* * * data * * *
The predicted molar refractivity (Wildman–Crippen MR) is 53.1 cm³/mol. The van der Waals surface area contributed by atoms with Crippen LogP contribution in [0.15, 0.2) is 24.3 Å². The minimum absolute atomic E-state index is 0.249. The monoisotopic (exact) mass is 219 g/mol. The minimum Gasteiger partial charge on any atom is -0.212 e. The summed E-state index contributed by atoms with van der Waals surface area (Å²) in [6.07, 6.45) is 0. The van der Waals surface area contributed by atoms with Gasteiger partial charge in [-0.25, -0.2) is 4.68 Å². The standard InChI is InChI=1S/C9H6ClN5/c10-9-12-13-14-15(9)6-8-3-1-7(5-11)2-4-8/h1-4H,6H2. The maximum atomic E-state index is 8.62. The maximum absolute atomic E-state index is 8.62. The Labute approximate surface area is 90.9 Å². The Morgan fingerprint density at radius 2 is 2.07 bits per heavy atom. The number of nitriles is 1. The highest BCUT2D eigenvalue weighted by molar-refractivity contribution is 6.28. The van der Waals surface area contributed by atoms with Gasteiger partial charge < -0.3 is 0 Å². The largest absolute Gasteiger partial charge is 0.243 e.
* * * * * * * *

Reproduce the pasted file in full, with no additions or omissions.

The predicted molar refractivity (Wildman–Crippen MR) is 53.1 cm³/mol. The van der Waals surface area contributed by atoms with Crippen LogP contribution in [0.15, 0.2) is 24.3 Å². The minimum absolute atomic E-state index is 0.249. The monoisotopic (exact) mass is 219 g/mol. The minimum Gasteiger partial charge on any atom is -0.212 e. The summed E-state index contributed by atoms with van der Waals surface area (Å²) in [6.07, 6.45) is 0. The van der Waals surface area contributed by atoms with Gasteiger partial charge in [-0.25, -0.2) is 4.68 Å². The standard InChI is InChI=1S/C9H6ClN5/c10-9-12-13-14-15(9)6-8-3-1-7(5-11)2-4-8/h1-4H,6H2. The maximum atomic E-state index is 8.62. The maximum absolute atomic E-state index is 8.62. The Labute approximate surface area is 90.9 Å². The Morgan fingerprint density at radius 2 is 2.07 bits per heavy atom. The number of nitriles is 1. The highest BCUT2D eigenvalue weighted by molar-refractivity contribution is 6.28. The van der Waals surface area contributed by atoms with Gasteiger partial charge < -0.3 is 0 Å². The largest absolute Gasteiger partial charge is 0.243 e.